Tensions in Libya escalate as clashes break out

Libya Tripoli clashes

Clashes broke out in Libya as seizure of a powerful armed faction commander was reported.  

Tensions in the country’s capital city, Tripoli on August 14 escalated as clashes broke out resulting in flights to the city’s main airport being suspended residents say, according to Reuters, August 15.  

One of the residents based in the Furnaj district stated, “we have heard gunfire for almost two hours now and we do not know what will happen. We fear for our safety,” 

444 brigade’s head, Mahmoud Hamza was detained at Mitiga airport by the Special Deterrence Force, according to local media and a source within the brigade. 

The 444th brigade have a tight grip on the city of Tripoli.

Sources at Mitiga stated that as a result of the chaos,  all flights to and from the airport are being rerouted to the city of Misrata’s airport.  

Misrata is approxiametly 180km away from Mitiga airport.

Any sustained fighting between the two factions, the most powerful in the capital after a period of military consolidation, could pose significant risks.

This week’s clashes are the worst to hit Tripoli for months, though violence has been present amongst armed factions in some other parts of the country’s northwest in recent weeks.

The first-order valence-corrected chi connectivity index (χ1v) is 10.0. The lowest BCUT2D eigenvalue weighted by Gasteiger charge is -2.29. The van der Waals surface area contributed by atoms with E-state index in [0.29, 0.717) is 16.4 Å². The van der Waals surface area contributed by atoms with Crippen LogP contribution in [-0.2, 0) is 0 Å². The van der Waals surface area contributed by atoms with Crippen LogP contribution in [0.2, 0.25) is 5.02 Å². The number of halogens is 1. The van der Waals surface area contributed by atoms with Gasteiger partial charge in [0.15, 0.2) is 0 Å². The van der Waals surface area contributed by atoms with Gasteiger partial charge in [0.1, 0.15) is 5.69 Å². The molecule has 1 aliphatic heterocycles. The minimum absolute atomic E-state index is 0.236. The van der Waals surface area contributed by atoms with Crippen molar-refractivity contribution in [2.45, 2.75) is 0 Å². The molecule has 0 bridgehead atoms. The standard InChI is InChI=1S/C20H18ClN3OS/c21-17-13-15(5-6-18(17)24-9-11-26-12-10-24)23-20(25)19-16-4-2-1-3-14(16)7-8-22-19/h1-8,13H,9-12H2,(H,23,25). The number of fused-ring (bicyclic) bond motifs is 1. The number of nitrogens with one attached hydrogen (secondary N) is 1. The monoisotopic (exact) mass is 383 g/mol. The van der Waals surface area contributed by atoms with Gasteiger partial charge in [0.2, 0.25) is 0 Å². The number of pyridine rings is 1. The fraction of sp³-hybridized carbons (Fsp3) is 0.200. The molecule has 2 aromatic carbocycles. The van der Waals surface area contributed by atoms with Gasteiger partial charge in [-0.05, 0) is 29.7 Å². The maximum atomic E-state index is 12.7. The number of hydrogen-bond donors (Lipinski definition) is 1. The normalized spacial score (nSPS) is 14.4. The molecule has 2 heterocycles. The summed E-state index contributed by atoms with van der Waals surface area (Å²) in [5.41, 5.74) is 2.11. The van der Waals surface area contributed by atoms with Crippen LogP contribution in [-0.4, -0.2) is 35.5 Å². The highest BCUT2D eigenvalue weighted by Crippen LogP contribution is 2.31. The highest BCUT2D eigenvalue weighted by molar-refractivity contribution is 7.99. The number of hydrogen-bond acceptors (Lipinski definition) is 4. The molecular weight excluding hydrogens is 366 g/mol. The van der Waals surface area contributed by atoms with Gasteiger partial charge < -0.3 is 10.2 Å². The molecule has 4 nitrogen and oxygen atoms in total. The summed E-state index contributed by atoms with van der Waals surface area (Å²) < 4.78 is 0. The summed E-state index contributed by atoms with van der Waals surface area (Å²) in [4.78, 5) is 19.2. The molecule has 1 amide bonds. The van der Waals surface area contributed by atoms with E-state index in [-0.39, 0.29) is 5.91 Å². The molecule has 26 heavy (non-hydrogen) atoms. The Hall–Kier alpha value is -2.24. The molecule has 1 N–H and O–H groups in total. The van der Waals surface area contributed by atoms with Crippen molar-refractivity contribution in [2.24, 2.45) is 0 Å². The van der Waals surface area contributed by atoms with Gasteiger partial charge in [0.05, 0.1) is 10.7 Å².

READ: Hafed Al-Ghwell: Illiberalism threatens Libya’s prospects

A turmoil-stricken country, Libya has faced two civil wars in less than a decade with the first conflict breaking out in 2011. 

Libya’s second civil war lasted for six years, from 2014 to 2020.

The country, led by ruthless dictator Muammar Gaddafi for over four decades until 2011, has had little ceasefire or security since 2011’s NATO-backed uprising and its split in 2014 between conflicting western and eastern factions. Major conflict has been halted since 2020, however there is no sign of a long-lasting political solution to establishing peace.

A video which circulated on social media shows tracer fire streaming past an apartment building as the sound of gunshots echoed.

A Reuters journalist, in Libya’s western town of Ain Zara, said that near where the clashes were taking place, armed men had closed a major road in the area. 




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